The definitive documentary on the English art punk band called Killing Joke, their music, method and madness featuring interviews with Jaz Coleman, Youth, Geordie, Big Paul, Reza Udhin, Jimmy Page, Peter Hook, Dave Grohl, Alex Paterson, Mike Coles, Chris Kimsey, Mat Smith, Neil Perry, Geraldine Beskin, Chantal Coves, Peter Plum, Hilmar Orn Hilmarsson, Guolaugur Kristinn Ottarsson, Tom Larkin, Hinewehi Mohi, inventors, astrologists, the Gatherers and many more. Written by
Somebody should make a film about the Killing Joke story, it would be highly entertaining! All the Bullshit back-stabbing and Melody Maker Meat and Maggots. Maybe it will never happen because Jaz will want all the Money... so you all say... and everybody else will be lucky to get 50p.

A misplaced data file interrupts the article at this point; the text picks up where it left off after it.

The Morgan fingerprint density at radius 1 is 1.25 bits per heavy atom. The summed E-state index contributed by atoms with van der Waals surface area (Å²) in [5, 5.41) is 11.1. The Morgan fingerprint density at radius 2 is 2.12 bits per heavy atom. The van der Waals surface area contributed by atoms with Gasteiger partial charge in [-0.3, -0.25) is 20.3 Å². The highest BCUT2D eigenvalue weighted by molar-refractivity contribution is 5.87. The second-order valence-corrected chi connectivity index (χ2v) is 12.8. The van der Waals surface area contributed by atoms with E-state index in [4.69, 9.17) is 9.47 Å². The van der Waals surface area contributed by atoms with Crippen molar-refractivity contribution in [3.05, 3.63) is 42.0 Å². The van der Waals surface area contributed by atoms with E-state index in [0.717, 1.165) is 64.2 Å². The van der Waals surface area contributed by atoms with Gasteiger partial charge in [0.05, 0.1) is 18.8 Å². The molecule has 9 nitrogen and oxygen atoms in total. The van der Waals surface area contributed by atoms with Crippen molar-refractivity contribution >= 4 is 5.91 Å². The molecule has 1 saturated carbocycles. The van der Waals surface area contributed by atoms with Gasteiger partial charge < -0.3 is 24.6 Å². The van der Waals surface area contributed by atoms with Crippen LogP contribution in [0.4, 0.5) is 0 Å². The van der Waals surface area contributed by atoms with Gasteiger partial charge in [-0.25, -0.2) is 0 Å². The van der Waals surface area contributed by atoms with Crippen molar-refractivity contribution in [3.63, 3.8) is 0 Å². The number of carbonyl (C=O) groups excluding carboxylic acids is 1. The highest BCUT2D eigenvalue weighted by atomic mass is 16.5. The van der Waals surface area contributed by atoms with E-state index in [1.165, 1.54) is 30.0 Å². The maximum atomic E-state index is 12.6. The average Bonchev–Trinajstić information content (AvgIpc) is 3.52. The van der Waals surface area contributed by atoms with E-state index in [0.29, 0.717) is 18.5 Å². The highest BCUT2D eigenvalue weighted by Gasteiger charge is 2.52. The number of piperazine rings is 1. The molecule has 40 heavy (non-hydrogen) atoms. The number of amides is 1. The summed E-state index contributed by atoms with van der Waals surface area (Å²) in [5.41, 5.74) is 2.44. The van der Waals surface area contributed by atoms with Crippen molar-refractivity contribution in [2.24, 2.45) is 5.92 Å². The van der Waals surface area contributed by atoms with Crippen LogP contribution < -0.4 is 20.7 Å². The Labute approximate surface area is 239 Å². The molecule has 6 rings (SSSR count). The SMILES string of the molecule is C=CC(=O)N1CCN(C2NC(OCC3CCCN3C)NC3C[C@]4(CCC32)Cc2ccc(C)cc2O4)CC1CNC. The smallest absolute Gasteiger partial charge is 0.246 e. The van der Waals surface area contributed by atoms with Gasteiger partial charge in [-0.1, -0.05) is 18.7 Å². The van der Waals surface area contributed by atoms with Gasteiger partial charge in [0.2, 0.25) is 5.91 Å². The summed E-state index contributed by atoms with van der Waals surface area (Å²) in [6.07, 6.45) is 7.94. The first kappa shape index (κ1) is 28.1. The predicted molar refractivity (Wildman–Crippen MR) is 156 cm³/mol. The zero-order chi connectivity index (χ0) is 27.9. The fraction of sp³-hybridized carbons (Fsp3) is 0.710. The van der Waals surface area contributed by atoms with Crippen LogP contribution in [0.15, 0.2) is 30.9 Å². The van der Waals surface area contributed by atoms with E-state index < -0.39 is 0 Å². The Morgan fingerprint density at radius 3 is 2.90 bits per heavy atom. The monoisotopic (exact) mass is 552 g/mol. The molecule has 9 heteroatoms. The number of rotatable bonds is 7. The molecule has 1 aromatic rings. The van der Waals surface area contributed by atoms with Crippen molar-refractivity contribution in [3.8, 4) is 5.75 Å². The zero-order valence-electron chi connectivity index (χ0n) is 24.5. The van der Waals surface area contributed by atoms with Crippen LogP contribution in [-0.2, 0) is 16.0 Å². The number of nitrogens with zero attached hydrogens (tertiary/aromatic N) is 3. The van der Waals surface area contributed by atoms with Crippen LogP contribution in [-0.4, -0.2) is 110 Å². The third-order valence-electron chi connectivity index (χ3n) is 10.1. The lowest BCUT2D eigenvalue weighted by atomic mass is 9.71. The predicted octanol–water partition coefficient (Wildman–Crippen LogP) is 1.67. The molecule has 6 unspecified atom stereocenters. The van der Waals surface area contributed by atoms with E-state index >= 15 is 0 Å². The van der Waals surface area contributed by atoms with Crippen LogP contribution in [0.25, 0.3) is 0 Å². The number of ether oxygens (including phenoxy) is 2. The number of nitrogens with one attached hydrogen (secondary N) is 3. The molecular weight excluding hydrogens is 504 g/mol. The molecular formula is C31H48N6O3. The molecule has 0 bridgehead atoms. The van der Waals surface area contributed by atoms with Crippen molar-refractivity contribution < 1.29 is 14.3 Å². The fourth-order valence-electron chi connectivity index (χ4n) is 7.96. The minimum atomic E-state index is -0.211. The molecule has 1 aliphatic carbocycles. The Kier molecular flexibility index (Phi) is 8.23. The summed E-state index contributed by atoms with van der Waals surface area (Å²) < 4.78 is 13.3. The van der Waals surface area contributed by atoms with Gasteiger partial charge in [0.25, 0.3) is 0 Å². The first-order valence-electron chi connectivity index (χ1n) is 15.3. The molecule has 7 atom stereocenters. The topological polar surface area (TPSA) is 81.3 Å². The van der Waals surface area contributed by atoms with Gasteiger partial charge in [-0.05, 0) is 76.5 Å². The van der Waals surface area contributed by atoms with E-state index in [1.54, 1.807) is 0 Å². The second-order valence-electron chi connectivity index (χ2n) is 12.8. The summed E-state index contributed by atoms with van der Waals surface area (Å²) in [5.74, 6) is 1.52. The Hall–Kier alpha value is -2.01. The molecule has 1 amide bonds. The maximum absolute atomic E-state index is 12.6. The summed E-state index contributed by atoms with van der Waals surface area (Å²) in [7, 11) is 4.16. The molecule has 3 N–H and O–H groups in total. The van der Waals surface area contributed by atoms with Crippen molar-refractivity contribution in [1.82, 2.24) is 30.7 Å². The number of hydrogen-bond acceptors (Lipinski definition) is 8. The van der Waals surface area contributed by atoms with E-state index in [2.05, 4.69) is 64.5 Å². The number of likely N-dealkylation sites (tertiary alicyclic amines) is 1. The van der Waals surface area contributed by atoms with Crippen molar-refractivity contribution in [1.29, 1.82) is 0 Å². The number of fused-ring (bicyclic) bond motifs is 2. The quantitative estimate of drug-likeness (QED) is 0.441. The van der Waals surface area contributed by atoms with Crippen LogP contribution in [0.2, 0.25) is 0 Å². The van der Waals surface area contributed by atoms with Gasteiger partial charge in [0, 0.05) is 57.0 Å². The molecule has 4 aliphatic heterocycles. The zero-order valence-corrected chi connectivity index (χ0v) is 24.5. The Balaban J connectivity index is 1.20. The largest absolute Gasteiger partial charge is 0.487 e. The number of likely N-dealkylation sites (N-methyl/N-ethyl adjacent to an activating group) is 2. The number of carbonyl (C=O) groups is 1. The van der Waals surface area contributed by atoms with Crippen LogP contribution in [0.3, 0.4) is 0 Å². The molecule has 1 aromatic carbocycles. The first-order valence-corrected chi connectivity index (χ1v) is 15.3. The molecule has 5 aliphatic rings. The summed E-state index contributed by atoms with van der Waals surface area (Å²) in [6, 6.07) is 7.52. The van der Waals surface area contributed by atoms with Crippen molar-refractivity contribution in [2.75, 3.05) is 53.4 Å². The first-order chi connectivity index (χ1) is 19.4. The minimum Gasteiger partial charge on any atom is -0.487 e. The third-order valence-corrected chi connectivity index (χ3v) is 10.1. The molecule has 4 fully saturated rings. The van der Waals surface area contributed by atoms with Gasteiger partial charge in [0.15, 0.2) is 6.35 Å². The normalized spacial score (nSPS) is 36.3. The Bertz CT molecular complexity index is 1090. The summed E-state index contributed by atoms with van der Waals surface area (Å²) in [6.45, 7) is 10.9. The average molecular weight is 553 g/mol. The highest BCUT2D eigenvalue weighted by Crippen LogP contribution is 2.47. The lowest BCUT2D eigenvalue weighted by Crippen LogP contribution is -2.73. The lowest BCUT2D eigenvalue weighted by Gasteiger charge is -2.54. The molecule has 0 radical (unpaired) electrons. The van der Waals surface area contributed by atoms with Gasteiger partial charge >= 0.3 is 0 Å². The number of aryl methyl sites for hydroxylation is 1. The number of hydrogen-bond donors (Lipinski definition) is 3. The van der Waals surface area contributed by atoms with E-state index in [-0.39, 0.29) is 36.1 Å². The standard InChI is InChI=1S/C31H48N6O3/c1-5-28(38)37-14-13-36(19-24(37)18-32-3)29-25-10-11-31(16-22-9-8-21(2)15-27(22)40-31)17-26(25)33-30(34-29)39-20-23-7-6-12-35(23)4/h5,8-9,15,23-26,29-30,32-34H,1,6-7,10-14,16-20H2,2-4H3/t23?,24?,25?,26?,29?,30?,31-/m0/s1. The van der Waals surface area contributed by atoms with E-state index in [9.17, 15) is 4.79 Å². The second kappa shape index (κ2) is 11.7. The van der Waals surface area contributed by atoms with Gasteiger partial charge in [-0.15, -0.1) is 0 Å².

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I think I am writing the first review of this film. I have followed modern music throughout most of my life and whilst I had heard of the group Killing Joke, I knew nothing about them and was not familiar with any of their music. Having seen this film, I am not much better off. I am sure that we have all watched documentaries about pop groups - their formation, successes and failures, the inevitable reliance upon drugs and booze, the lies and deceptions and the final falling out. This film is no different save that the group is still going as far as I know. You get more or less what you would expect with two possible exceptions. Firstly, the members of the group profess an affinity with mysticism and the dark arts generally with many references to metaphysical events which they claim to have experienced and which permeate their music or at least that's what they say and if you could actually hear any of their lyrics, this may well be true. Secondly, the "front man " is a remarkable individual called Jaz Coleman. A very intelligent and talented man but as is so often the case with such people,deeply flawed with self-confessed stays in psychiatric hospitals and narcotic addictions.I was not particularly engaged when watching this film as I found the group members and attendant managers and disgruntled former managers to be by and large the sort of people I would very much wish to avoid.I am sure that if you took any well known past or present rock band and put the members under a microscope, threw in some archive footage and vague reminiscences from people who claim to know or have known them, you would not see very much different than what is portrayed here. I can't see that this film would appeal to anyone other than a die-hard Killing Joke fan and surprisingly there are plenty of them..
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